Inbee Park was 19 when she became the youngest player to win the U.S. Women’s Open, not very experienced at golf or at life.
She had much to learn after a victory that hinted at boundless promise. It took more than four years of wilting under pressure and tinkering with her swing before the South Korean earned another title.
The talented teen from the 2008 Open has blossomed into a dominant veteran, the favorite heading into this week’s U.S. Women’s Open. Ranked No. 1, Park has won the first two majors this year and her past two tournaments.
And she’s at peace with her game and her world.
“The weeks that I’ve been having recently, I don’t think I really need to think about golf outside the golf course,” Park said. “I’m just very happy when I’m off the golf course.”
Starting Thursday at Sebonack Golf Club in Southhamption, N.Y., on Long Island, Park will seek to make history. When there have been at least four majors in a season, no player has ever won the first three of the year.
She’ll take on a course hosting its first major. Sebonack, designed by Jack Nicklaus and Tom Doak, opened in 2006 with views of the Great Peconic Bay. Its big bunkers and undulating greens offer a links-style challenge. The fairways are broad, but just landing the ball in them may not do much good; placement could be crucial.
“It feels like the last few U.S. Opens, it’s all been how straight you can drive the ball, and that is kind of who has won the tournament,” said second-ranked Stacy Lewis. “So I like this year that you don’t have to drive it perfect off the tees, but you’ve got to play smart into the greens.”
Park has relied on her putting to win five times this season and seven of her past 23 starts since last year.
“I was just hitting it everywhere. I had to get it up and down from everywhere,” Park said.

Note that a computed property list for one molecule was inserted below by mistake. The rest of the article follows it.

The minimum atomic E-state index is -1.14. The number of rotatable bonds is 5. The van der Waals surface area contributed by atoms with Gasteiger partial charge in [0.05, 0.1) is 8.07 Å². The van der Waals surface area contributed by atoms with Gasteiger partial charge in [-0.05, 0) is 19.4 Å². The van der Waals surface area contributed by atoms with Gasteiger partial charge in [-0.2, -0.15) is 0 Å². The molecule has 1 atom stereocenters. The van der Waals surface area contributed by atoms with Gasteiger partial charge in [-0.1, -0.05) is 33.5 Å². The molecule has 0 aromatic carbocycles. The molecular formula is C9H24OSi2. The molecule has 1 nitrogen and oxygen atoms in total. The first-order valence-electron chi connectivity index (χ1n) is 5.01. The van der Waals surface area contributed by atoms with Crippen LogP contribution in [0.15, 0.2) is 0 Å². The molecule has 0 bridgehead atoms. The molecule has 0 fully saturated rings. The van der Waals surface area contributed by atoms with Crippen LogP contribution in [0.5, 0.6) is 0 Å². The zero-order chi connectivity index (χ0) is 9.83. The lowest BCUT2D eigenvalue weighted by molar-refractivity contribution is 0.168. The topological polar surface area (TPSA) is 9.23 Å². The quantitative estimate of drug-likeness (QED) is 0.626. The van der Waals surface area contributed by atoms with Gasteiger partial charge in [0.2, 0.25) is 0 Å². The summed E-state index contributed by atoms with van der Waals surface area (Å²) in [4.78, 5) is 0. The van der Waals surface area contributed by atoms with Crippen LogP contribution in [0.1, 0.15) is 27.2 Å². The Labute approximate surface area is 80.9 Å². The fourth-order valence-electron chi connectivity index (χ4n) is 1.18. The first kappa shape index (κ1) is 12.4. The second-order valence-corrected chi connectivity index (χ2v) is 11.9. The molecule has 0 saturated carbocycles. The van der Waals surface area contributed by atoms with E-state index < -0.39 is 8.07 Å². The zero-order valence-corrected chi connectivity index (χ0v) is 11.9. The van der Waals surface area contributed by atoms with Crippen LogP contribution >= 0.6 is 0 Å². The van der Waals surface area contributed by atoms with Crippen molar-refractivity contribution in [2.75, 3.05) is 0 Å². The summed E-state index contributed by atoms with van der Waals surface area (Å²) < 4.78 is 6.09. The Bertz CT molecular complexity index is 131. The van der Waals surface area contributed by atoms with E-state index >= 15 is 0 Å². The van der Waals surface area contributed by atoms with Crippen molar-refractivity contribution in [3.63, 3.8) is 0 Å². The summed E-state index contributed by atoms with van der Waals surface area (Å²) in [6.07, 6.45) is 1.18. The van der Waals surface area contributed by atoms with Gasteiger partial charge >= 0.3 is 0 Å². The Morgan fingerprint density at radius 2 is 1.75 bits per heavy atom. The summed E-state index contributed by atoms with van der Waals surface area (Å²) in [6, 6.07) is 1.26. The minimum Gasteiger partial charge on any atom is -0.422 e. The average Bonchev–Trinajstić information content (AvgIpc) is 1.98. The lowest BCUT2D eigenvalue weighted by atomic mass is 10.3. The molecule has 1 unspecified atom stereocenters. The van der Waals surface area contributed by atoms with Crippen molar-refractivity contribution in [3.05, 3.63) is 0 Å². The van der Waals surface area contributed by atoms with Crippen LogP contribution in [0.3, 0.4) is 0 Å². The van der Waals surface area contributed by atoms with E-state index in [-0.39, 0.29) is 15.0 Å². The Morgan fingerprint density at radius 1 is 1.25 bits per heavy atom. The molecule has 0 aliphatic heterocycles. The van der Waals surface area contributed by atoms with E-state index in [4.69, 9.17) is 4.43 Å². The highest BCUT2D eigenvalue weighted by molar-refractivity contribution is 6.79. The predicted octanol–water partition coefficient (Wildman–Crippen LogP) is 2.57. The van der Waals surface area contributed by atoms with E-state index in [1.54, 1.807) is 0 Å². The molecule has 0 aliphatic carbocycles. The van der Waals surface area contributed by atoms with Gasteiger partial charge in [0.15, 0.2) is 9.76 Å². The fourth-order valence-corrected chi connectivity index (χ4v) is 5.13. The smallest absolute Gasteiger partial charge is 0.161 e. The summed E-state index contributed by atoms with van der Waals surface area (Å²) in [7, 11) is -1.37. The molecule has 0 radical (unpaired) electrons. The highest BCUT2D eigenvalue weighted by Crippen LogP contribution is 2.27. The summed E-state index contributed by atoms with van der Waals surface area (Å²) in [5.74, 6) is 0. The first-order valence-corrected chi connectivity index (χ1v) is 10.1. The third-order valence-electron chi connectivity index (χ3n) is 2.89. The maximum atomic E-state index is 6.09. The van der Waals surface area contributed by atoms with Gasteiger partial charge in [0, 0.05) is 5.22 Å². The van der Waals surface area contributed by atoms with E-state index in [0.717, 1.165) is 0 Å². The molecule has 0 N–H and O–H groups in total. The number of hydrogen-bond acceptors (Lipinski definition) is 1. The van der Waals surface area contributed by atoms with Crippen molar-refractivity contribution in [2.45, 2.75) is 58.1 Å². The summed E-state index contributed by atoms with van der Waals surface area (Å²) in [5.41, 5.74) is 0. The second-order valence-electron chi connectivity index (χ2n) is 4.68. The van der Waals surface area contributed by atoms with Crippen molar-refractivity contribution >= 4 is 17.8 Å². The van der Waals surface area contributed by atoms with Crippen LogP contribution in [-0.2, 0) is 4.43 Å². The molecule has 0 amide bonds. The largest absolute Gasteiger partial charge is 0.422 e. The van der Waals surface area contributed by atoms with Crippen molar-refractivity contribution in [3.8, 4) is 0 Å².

Her drives straightened out, Park has gone from saving pars to making birdies.
Some of her struggles were bad habits, but some was pressure. She remembers how she would spend much of Thursday and Friday worrying about whether she’d make the cut.
After winning the 2008 U.S. Women’s Open, she went more than four years before her next victory at the Evian Masters in July 2012.
“When you don’t know how to handle the pressure, it’s not a good feeling at all,” she said.
Working with a mental coach, she’s learned how to empty her head of those thoughts. Away from the course, it’s easy to relax.
Sebonack may be new to golf majors, but the challenges from the local conditions are well known. When neighboring Shinnecock Hills hosted the 2004 U.S. Open won by Retief Goosen in the wind, nobody broke par in the final round.
“I think this course, par is your friend,” said Yani Tseng, who has five major titles but has yet to win a U.S. Women’s Open.
Two-time champ Juli Inkster, who turned 53 on Monday, will play on a special exemption in her 34th U.S. Women’s Open, which breaks the record set by Marlene Hagge.
2016 Open awarded
The U.S. Women’s Open will return to California in 2016 for the first time in more than 30 years.
The U.S. Golf Association announced Wednesday that CordeValle Golf Club in San Martin, Calif., southeast of San Jose, has been awarded the 2016 championship. The tournament will take place from July 7-10 that year.
It also was played at the San Diego Country Club in Chula Vista in 1964 and Del Paso Country Club in Sacramento in 1982.